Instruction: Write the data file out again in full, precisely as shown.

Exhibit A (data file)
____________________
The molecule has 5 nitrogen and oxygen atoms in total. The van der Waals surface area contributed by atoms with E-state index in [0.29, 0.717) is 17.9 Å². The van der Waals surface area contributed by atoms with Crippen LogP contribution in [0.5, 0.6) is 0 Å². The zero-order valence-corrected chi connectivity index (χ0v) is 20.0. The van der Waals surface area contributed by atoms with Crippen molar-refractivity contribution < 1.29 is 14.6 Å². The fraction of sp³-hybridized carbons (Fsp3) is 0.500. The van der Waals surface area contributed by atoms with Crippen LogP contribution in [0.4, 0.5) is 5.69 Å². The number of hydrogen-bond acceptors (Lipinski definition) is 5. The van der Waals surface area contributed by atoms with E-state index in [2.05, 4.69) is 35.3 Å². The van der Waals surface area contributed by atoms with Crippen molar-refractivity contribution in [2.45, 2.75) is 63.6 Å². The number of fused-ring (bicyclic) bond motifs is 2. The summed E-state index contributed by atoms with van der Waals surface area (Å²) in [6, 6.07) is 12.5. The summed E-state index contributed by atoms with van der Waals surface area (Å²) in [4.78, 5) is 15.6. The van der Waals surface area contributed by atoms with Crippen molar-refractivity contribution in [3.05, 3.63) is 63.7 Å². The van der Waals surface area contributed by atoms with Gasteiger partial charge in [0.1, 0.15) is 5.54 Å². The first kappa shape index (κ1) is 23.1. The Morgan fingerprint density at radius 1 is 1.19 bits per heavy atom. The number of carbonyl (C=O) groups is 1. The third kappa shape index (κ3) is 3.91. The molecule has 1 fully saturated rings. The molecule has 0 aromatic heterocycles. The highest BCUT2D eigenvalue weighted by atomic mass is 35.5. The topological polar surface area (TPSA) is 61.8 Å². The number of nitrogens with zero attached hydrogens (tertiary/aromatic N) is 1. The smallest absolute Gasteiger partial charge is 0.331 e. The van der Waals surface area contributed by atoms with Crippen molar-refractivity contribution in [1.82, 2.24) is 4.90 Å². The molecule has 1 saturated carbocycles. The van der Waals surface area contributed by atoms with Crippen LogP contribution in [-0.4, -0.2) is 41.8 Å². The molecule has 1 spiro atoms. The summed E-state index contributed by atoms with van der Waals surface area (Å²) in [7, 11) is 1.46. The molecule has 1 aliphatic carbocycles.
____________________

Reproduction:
The molecule has 5 nitrogen and oxygen atoms in total. The van der Waals surface area contributed by atoms with E-state index in [0.29, 0.717) is 17.9 Å². The van der Waals surface area contributed by atoms with Crippen LogP contribution in [0.5, 0.6) is 0 Å². The zero-order valence-corrected chi connectivity index (χ0v) is 20.0. The van der Waals surface area contributed by atoms with Crippen molar-refractivity contribution < 1.29 is 14.6 Å². The fraction of sp³-hybridized carbons (Fsp3) is 0.500. The van der Waals surface area contributed by atoms with Crippen LogP contribution in [0.4, 0.5) is 5.69 Å². The number of hydrogen-bond acceptors (Lipinski definition) is 5. The van der Waals surface area contributed by atoms with E-state index in [2.05, 4.69) is 35.3 Å². The van der Waals surface area contributed by atoms with Crippen molar-refractivity contribution in [2.45, 2.75) is 63.6 Å². The number of fused-ring (bicyclic) bond motifs is 2. The summed E-state index contributed by atoms with van der Waals surface area (Å²) in [6, 6.07) is 12.5. The summed E-state index contributed by atoms with van der Waals surface area (Å²) in [4.78, 5) is 15.6. The van der Waals surface area contributed by atoms with Crippen molar-refractivity contribution in [3.05, 3.63) is 63.7 Å². The van der Waals surface area contributed by atoms with Gasteiger partial charge in [0.1, 0.15) is 5.54 Å². The first kappa shape index (κ1) is 23.1. The Morgan fingerprint density at radius 1 is 1.19 bits per heavy atom. The number of carbonyl (C=O) groups is 1. The third kappa shape index (κ3) is 3.91. The molecule has 1 fully saturated rings. The molecule has 0 aromatic heterocycles. The highest BCUT2D eigenvalue weighted by atomic mass is 35.5. The topological polar surface area (TPSA) is 61.8 Å². The number of nitrogens with zero attached hydrogens (tertiary/aromatic N) is 1. The smallest absolute Gasteiger partial charge is 0.331 e. The van der Waals surface area contributed by atoms with Crippen molar-refractivity contribution in [1.82, 2.24) is 4.90 Å². The molecule has 1 saturated carbocycles. The van der Waals surface area contributed by atoms with Crippen LogP contribution in [-0.4, -0.2) is 41.8 Å². The molecule has 1 spiro atoms. The summed E-state index contributed by atoms with van der Waals surface area (Å²) in [7, 11) is 1.46. The molecule has 1 aliphatic carbocycles.